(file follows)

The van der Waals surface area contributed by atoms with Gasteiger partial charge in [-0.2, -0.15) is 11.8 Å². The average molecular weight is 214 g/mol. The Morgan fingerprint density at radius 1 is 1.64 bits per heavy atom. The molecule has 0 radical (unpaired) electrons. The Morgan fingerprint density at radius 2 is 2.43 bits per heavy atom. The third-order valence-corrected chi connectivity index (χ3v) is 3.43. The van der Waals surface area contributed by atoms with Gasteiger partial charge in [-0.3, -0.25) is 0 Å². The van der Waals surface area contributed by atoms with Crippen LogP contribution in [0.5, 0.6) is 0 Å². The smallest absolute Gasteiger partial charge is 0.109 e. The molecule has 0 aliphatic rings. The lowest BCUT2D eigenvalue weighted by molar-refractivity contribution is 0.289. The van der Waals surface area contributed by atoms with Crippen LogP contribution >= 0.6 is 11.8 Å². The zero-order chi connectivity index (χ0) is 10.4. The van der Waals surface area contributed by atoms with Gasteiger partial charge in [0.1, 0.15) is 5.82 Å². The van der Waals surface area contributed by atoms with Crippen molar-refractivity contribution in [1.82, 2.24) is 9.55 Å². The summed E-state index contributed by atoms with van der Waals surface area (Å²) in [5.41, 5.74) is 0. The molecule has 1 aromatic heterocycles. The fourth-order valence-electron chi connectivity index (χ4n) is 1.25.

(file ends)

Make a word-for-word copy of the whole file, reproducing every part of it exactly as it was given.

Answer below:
The van der Waals surface area contributed by atoms with Gasteiger partial charge in [-0.2, -0.15) is 11.8 Å². The average molecular weight is 214 g/mol. The Morgan fingerprint density at radius 1 is 1.64 bits per heavy atom. The molecule has 0 radical (unpaired) electrons. The Morgan fingerprint density at radius 2 is 2.43 bits per heavy atom. The third-order valence-corrected chi connectivity index (χ3v) is 3.43. The van der Waals surface area contributed by atoms with Gasteiger partial charge in [-0.3, -0.25) is 0 Å². The van der Waals surface area contributed by atoms with Crippen LogP contribution in [0.5, 0.6) is 0 Å². The smallest absolute Gasteiger partial charge is 0.109 e. The molecule has 0 aliphatic rings. The lowest BCUT2D eigenvalue weighted by molar-refractivity contribution is 0.289. The van der Waals surface area contributed by atoms with Crippen LogP contribution >= 0.6 is 11.8 Å². The zero-order chi connectivity index (χ0) is 10.4. The van der Waals surface area contributed by atoms with Gasteiger partial charge in [0.1, 0.15) is 5.82 Å². The van der Waals surface area contributed by atoms with Crippen molar-refractivity contribution in [1.82, 2.24) is 9.55 Å². The summed E-state index contributed by atoms with van der Waals surface area (Å²) in [5.41, 5.74) is 0. The molecule has 1 aromatic heterocycles. The fourth-order valence-electron chi connectivity index (χ4n) is 1.25.